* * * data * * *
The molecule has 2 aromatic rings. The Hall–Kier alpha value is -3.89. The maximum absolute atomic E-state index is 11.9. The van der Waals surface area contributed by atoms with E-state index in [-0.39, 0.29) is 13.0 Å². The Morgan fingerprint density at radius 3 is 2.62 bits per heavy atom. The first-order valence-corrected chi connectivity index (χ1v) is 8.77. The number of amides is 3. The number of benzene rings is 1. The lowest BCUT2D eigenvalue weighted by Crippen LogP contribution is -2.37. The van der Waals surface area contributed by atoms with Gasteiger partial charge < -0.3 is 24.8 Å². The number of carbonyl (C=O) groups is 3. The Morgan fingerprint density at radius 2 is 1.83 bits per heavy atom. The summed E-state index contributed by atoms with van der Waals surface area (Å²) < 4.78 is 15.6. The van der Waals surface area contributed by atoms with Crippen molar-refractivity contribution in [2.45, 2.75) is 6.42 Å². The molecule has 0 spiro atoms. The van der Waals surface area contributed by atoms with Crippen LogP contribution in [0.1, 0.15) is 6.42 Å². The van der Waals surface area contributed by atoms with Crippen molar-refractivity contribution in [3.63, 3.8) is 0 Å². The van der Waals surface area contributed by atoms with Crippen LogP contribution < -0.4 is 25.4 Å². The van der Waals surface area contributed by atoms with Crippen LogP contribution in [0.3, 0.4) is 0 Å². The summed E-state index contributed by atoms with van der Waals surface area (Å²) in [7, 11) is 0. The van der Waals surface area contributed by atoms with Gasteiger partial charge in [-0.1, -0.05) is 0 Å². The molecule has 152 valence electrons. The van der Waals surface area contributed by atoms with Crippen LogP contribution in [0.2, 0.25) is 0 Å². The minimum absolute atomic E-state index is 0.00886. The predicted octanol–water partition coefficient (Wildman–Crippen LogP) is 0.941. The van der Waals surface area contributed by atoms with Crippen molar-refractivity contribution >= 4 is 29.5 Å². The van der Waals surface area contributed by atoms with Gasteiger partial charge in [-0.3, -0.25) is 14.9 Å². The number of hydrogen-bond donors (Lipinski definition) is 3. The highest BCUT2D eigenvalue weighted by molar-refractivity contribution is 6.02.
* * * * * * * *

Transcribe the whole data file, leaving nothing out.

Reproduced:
The molecule has 2 aromatic rings. The Hall–Kier alpha value is -3.89. The maximum absolute atomic E-state index is 11.9. The van der Waals surface area contributed by atoms with E-state index in [-0.39, 0.29) is 13.0 Å². The Morgan fingerprint density at radius 3 is 2.62 bits per heavy atom. The first-order valence-corrected chi connectivity index (χ1v) is 8.77. The number of amides is 3. The number of benzene rings is 1. The lowest BCUT2D eigenvalue weighted by Crippen LogP contribution is -2.37. The van der Waals surface area contributed by atoms with Gasteiger partial charge < -0.3 is 24.8 Å². The number of carbonyl (C=O) groups is 3. The Morgan fingerprint density at radius 2 is 1.83 bits per heavy atom. The summed E-state index contributed by atoms with van der Waals surface area (Å²) < 4.78 is 15.6. The van der Waals surface area contributed by atoms with Crippen molar-refractivity contribution in [2.45, 2.75) is 6.42 Å². The molecule has 0 spiro atoms. The van der Waals surface area contributed by atoms with Crippen LogP contribution in [0.1, 0.15) is 6.42 Å². The van der Waals surface area contributed by atoms with Crippen molar-refractivity contribution in [3.63, 3.8) is 0 Å². The van der Waals surface area contributed by atoms with Crippen LogP contribution < -0.4 is 25.4 Å². The van der Waals surface area contributed by atoms with Crippen LogP contribution in [0.3, 0.4) is 0 Å². The summed E-state index contributed by atoms with van der Waals surface area (Å²) in [7, 11) is 0. The van der Waals surface area contributed by atoms with Gasteiger partial charge in [-0.1, -0.05) is 0 Å². The molecule has 152 valence electrons. The van der Waals surface area contributed by atoms with Crippen LogP contribution in [0.2, 0.25) is 0 Å². The minimum absolute atomic E-state index is 0.00886. The predicted octanol–water partition coefficient (Wildman–Crippen LogP) is 0.941. The van der Waals surface area contributed by atoms with Crippen molar-refractivity contribution >= 4 is 29.5 Å². The van der Waals surface area contributed by atoms with Gasteiger partial charge in [-0.3, -0.25) is 14.9 Å². The number of hydrogen-bond donors (Lipinski definition) is 3. The highest BCUT2D eigenvalue weighted by molar-refractivity contribution is 6.02.